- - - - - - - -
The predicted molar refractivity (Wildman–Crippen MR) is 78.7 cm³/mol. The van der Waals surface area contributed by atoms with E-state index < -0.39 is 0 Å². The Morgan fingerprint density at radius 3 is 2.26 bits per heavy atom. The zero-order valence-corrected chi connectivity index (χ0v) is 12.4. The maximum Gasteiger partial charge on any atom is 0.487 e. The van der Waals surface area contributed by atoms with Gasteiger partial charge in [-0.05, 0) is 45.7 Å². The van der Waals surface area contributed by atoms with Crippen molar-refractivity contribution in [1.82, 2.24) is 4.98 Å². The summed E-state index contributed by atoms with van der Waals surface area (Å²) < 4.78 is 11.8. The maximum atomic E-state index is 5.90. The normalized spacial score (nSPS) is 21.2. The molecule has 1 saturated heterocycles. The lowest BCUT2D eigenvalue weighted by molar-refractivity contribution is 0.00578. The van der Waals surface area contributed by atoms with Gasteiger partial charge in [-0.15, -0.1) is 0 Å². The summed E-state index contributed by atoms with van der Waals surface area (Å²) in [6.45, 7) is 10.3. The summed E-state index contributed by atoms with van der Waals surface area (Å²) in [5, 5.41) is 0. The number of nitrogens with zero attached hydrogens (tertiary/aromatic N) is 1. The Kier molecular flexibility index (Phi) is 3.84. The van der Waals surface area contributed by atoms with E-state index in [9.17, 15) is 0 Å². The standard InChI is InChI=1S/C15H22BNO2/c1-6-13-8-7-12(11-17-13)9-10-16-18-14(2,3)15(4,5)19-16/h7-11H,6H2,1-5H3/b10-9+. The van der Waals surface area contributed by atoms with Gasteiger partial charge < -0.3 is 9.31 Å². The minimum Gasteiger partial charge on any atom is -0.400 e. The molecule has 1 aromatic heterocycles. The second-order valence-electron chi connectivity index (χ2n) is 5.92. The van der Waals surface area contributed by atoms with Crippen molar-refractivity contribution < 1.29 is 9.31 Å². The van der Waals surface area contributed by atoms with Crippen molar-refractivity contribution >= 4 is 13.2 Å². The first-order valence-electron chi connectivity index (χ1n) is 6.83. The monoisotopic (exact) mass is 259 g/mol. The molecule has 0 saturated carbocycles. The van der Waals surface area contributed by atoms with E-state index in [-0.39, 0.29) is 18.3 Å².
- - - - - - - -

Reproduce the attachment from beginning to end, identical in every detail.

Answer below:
The predicted molar refractivity (Wildman–Crippen MR) is 78.7 cm³/mol. The van der Waals surface area contributed by atoms with E-state index < -0.39 is 0 Å². The Morgan fingerprint density at radius 3 is 2.26 bits per heavy atom. The zero-order valence-corrected chi connectivity index (χ0v) is 12.4. The maximum Gasteiger partial charge on any atom is 0.487 e. The van der Waals surface area contributed by atoms with Gasteiger partial charge in [-0.05, 0) is 45.7 Å². The van der Waals surface area contributed by atoms with Crippen molar-refractivity contribution in [1.82, 2.24) is 4.98 Å². The summed E-state index contributed by atoms with van der Waals surface area (Å²) < 4.78 is 11.8. The maximum atomic E-state index is 5.90. The normalized spacial score (nSPS) is 21.2. The molecule has 1 saturated heterocycles. The lowest BCUT2D eigenvalue weighted by molar-refractivity contribution is 0.00578. The van der Waals surface area contributed by atoms with Gasteiger partial charge in [-0.15, -0.1) is 0 Å². The summed E-state index contributed by atoms with van der Waals surface area (Å²) in [6.45, 7) is 10.3. The summed E-state index contributed by atoms with van der Waals surface area (Å²) in [5, 5.41) is 0. The number of nitrogens with zero attached hydrogens (tertiary/aromatic N) is 1. The Kier molecular flexibility index (Phi) is 3.84. The van der Waals surface area contributed by atoms with E-state index in [9.17, 15) is 0 Å². The standard InChI is InChI=1S/C15H22BNO2/c1-6-13-8-7-12(11-17-13)9-10-16-18-14(2,3)15(4,5)19-16/h7-11H,6H2,1-5H3/b10-9+. The van der Waals surface area contributed by atoms with Gasteiger partial charge < -0.3 is 9.31 Å². The minimum Gasteiger partial charge on any atom is -0.400 e. The molecule has 1 aromatic heterocycles. The second-order valence-electron chi connectivity index (χ2n) is 5.92. The van der Waals surface area contributed by atoms with Crippen molar-refractivity contribution < 1.29 is 9.31 Å². The van der Waals surface area contributed by atoms with Crippen molar-refractivity contribution >= 4 is 13.2 Å². The first-order valence-electron chi connectivity index (χ1n) is 6.83. The monoisotopic (exact) mass is 259 g/mol. The molecule has 0 saturated carbocycles. The van der Waals surface area contributed by atoms with E-state index in [-0.39, 0.29) is 18.3 Å².